Atherton returns as president of Conservation Society
James Atherton was re-elected Samoa Conservation Society's President at the non-government organisation’s Annual General Meeting last Wednesday.
Hailing from Poutasi, Asau and Palauli, the environmentalist was the organisation’s President last year and Vice President this year and has clocked close to 30 years in the environmental science and conservation work.
Mr. Atherton told the Samoa Observer in a telephone interview on Saturday he’s familiar with the role but is hoping he would be able to hand it over to someone younger soon, as every society needs new ideas and new energy.
Nevertheless he said he is happy taking up the presidential role while they nurture youth members, and pointed to a new partnership with the National University of Samoa's Lanulauava Student Association, which he described as exciting.
Asked how he will lead and what are the priority areas for the society, he explained that there are a couple of things, one being sustainability in terms of funding and obtaining long-term funding which has been a challenge for them.
The second part according to Mr Atherton is outreach, where he is working with the public, communities and the youth through their Green Livelihoods Project as well as partnerships such as the one with the Lanulauava Student Association.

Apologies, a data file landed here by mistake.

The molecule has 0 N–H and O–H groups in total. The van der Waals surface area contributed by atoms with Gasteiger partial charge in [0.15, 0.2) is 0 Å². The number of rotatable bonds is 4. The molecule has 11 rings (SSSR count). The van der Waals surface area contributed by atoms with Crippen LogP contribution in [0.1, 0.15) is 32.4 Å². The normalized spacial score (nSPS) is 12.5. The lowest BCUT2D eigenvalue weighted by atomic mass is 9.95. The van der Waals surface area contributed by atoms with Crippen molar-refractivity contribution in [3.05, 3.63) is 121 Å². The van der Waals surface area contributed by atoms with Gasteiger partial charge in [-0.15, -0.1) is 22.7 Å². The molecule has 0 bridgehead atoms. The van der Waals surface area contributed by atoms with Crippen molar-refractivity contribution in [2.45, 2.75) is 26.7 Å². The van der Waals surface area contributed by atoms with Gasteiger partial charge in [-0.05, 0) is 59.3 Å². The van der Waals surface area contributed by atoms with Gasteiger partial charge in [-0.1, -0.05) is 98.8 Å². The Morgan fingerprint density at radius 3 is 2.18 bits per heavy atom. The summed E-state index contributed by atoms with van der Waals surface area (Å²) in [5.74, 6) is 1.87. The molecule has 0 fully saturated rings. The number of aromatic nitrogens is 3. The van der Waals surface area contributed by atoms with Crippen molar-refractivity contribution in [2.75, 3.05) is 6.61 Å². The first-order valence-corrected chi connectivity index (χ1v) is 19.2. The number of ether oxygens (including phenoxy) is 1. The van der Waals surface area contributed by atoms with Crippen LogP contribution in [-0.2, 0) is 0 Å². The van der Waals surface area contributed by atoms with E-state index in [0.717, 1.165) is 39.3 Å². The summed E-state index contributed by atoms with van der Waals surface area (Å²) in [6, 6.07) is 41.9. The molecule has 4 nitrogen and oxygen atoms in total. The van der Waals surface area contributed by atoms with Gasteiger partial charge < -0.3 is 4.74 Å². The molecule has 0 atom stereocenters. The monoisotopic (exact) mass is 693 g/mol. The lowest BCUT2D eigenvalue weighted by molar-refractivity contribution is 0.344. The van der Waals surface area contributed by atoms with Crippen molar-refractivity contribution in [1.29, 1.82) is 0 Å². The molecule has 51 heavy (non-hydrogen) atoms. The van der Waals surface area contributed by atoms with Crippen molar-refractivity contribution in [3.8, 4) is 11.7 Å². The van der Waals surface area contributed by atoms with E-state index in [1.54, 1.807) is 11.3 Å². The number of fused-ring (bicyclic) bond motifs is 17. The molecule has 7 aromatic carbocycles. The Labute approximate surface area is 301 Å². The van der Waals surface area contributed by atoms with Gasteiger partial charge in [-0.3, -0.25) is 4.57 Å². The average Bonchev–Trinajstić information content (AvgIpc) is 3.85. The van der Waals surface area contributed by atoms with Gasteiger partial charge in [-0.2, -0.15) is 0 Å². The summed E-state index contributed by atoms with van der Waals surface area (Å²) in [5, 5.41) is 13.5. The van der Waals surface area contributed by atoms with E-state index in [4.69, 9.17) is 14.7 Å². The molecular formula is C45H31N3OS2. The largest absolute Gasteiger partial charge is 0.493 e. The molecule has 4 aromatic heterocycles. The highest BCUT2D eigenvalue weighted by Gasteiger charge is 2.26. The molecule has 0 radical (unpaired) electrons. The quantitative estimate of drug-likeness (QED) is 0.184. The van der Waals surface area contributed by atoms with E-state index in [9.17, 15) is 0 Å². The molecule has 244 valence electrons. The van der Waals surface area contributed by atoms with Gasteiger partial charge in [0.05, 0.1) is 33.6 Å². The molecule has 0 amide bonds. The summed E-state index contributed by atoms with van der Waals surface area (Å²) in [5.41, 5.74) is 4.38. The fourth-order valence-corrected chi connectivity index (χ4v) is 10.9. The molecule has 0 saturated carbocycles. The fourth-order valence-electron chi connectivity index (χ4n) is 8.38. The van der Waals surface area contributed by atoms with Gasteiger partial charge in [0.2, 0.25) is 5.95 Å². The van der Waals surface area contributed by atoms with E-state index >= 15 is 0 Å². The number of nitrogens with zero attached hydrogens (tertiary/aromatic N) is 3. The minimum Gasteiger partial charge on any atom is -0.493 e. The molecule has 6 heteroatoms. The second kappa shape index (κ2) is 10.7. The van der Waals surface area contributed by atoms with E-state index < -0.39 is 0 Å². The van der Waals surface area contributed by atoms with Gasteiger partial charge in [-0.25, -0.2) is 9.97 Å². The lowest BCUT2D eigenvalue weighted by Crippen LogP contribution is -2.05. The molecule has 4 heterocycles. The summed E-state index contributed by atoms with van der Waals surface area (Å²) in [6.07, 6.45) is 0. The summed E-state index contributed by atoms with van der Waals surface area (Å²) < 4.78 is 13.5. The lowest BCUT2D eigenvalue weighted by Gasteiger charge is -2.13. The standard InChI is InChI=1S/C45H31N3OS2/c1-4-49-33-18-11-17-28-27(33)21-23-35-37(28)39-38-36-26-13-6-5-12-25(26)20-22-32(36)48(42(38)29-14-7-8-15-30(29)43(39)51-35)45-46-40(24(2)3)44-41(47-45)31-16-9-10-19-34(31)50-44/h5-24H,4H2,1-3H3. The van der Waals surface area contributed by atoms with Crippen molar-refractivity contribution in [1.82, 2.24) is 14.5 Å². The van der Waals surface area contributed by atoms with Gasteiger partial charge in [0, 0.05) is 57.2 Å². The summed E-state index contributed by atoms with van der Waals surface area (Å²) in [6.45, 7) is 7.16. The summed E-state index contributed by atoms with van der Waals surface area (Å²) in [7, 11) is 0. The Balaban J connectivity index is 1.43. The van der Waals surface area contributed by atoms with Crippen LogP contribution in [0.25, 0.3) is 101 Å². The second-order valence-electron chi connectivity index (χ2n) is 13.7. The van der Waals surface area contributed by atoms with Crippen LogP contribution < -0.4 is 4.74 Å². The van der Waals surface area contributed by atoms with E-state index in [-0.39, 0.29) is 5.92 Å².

Mr. Atherton said getting everyone in Samoa to think about the impact that they have on the environment in their lives, and if everybody in 2021 can do just one thing that would improve the environment then the country is moving forward.
He said one of the goals of the society is to save the critically endangered Manumea, and with hope to capture a few in order to establish a bird sanctuary to save the bird from extinction.
"I don’t think we are going to achieve it next year but we definitely want to move towards it, I am hoping in the next two years,” he said. “It’s not an easy thing to achieve but most of our efforts and the public needs to understand that its people who care about our country, our efforts will take time and we need to maintain it over many years.”
Mr. Atherton added that it is more of a five to 10 year plan but he is excited about new research projects that they are going to support next year on the Manumea.